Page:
Text messaging has truly revolutionized the way that people communicate: you can now almost instantaneously send a message to a friend or loved one. Surely the revelation of instant messaging has made our global community even more close-knit, but what is the opportunity cost of such convenience? The older generations always complain that millennials’ noses are always buried in their phones. Parents scold their kids for bringing electronic devices to the dinner table; for having social media addictions. Text messaging has drastically changed the way we talk to one another, but it is not an alternative for daily communication.
Growing up, there was a strictly enforced “no phones at the dinner table” policy. My parents believed that as a family, we should be able to engage in discussions and conversations about each other’s days, current events, and politics. My brother, who at the time was your average rebellious teenager, vehemently disagreed with this rule and would go out of his way to break it, using his phone under the table nearly every night.
I realize, years later, that the rule was not just a way for my parents to stroke their egos and give us lectures about respect and courtesy; it taught us life skskillsCommunication is a dying art and one that my parents perhaps unintentionally, helped me refine in one of the simplest ways. Because of that 30-minute window of open-ended discussion, I was better able to articulate myself, express my feelings, and, most surprisingly, generate grammatically correct sentences in daily conversation.
Seeing a genuine smile or laugh is much more satisfying than a winky face or a “lol.” Texting lacks a degree of emotion; or intimacy. The lack of tone and inflection makes messages hard to interpret. There is a disconnect between you and the person you are messaging, which often leads to miscommunication, and can sometimes be the main cause of cyber-bullying.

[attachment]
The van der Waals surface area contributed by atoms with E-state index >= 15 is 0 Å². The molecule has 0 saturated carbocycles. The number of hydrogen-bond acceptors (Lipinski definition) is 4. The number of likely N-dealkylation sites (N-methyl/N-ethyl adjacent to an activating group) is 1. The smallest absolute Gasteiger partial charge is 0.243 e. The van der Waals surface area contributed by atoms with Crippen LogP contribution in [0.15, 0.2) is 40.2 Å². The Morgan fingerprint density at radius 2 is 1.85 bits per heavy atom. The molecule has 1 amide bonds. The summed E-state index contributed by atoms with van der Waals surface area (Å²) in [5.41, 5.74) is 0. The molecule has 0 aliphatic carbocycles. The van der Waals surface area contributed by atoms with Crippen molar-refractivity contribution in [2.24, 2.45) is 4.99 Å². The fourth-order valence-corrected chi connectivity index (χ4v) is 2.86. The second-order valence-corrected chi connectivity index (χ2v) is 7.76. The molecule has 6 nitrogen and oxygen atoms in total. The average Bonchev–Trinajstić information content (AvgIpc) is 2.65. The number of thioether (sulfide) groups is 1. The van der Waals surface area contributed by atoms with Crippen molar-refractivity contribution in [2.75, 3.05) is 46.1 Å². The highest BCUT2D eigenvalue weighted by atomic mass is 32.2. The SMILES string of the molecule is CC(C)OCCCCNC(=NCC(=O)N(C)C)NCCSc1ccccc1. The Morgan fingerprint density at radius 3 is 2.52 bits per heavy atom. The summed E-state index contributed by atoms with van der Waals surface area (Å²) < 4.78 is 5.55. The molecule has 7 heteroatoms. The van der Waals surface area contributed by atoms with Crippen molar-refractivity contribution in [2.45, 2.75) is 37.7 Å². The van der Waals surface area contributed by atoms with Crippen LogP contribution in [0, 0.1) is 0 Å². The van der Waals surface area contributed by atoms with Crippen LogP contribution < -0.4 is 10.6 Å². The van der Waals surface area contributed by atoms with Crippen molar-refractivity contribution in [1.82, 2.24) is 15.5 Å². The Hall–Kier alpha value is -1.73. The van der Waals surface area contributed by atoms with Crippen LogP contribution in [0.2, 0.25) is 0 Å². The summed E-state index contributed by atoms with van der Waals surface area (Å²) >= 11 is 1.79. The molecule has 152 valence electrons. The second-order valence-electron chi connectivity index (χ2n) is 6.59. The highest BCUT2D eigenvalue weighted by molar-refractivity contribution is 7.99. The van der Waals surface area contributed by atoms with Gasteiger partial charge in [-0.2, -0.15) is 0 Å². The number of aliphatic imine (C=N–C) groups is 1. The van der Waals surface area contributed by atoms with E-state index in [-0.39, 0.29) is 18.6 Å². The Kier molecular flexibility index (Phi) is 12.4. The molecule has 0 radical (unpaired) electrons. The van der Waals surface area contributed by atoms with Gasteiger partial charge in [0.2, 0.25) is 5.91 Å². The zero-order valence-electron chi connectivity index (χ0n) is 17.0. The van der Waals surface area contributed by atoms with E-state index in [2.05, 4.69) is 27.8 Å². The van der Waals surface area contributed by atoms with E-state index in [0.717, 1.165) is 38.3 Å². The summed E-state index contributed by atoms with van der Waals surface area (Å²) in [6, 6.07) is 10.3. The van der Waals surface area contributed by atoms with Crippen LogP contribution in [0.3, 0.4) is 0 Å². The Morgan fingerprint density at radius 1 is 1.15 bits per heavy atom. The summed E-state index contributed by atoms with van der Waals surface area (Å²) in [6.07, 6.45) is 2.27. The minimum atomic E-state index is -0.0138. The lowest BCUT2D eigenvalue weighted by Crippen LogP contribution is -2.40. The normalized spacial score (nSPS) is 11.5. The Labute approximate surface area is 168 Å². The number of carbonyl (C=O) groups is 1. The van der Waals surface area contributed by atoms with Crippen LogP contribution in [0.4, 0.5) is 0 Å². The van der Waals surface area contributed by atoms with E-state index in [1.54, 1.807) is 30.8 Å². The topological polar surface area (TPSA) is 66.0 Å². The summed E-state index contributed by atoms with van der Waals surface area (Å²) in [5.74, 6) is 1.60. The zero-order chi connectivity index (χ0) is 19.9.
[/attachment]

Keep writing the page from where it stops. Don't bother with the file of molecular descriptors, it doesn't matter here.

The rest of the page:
There’s a big difference between talking to a real-life person and typing t username in a chatroom. Furthermore, texting can affect the way you respond outside of the digital world, too.
An over-eagerness to communicate only by text can cause social anxiety, affect social development, and can make you come off as just plain rude. It’s not a secret that the average American’s attention span has dwindled to a fraction of what it was a century ago. The “Four Minute Men” of the early 1900s were trained to streamline their speeches to keep their audience’s attention for the full speech. Today, the average attention span is something closer to the likes of four seconds.
Texting isn’t all bad, though. It allows people to communicate with people around the world at their discretion. Before I had a cell-cell phone only time I got to talk to my cousins from Texas was on holidays and other rare occasions when the stars aligned and we could afford the time to spend on the phone. Now, it takes a total of around ten seconds to beam my message into outer space and onto my cousins’ phone screens—we can even make a family group chat and include my parents, brothers, and anybody else we please. Texting has made communication more convenient and has made reaching people much easier. It is a more reliable and more-expedient alternative to phone calls and talking.
Technology is improving, and while we must keep up-to-date with our ever-changing world, we should also strive for balance, and ensure it does not negatively influence our lives too much. Integrating new technologies into our daily lives is an important life skill, but so is communication. Using a phone won’t turn you into a mindless, brain-dead zombie-like our parents would like to have us think, but there are clear negative externalities to becoming too invested in text messaging. Texting should not interrupt daily life, it should accompany it; the advancement of technology can make our lives better and easier, but there are requirements of the society that technology will not substitute. Text messaging is not an alternative for daily communication, but a compliment to it.